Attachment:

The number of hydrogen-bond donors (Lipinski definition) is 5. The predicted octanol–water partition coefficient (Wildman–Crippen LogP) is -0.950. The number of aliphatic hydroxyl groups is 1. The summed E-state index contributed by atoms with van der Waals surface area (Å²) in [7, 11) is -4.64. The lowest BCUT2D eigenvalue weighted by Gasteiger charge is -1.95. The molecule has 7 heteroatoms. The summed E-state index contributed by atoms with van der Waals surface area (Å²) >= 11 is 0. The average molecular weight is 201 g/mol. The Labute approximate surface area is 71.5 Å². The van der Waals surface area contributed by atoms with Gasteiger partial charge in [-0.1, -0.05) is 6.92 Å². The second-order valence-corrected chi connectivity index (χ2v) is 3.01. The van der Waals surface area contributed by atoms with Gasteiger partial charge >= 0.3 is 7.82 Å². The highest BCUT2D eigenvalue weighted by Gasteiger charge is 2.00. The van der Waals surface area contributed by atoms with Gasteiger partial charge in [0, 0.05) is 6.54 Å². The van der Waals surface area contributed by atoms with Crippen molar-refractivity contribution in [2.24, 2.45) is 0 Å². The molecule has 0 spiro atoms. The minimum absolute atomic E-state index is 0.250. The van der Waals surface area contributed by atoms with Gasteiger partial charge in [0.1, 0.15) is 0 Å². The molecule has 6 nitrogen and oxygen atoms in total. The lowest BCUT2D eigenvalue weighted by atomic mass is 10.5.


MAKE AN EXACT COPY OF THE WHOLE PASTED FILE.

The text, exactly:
The number of hydrogen-bond donors (Lipinski definition) is 5. The predicted octanol–water partition coefficient (Wildman–Crippen LogP) is -0.950. The number of aliphatic hydroxyl groups is 1. The summed E-state index contributed by atoms with van der Waals surface area (Å²) in [7, 11) is -4.64. The lowest BCUT2D eigenvalue weighted by Gasteiger charge is -1.95. The molecule has 7 heteroatoms. The summed E-state index contributed by atoms with van der Waals surface area (Å²) >= 11 is 0. The average molecular weight is 201 g/mol. The Labute approximate surface area is 71.5 Å². The van der Waals surface area contributed by atoms with Gasteiger partial charge in [-0.1, -0.05) is 6.92 Å². The second-order valence-corrected chi connectivity index (χ2v) is 3.01. The van der Waals surface area contributed by atoms with Gasteiger partial charge >= 0.3 is 7.82 Å². The highest BCUT2D eigenvalue weighted by Gasteiger charge is 2.00. The van der Waals surface area contributed by atoms with Gasteiger partial charge in [0, 0.05) is 6.54 Å². The van der Waals surface area contributed by atoms with Crippen molar-refractivity contribution in [2.24, 2.45) is 0 Å². The molecule has 0 spiro atoms. The minimum absolute atomic E-state index is 0.250. The van der Waals surface area contributed by atoms with Gasteiger partial charge in [0.1, 0.15) is 0 Å². The molecule has 6 nitrogen and oxygen atoms in total. The lowest BCUT2D eigenvalue weighted by atomic mass is 10.5.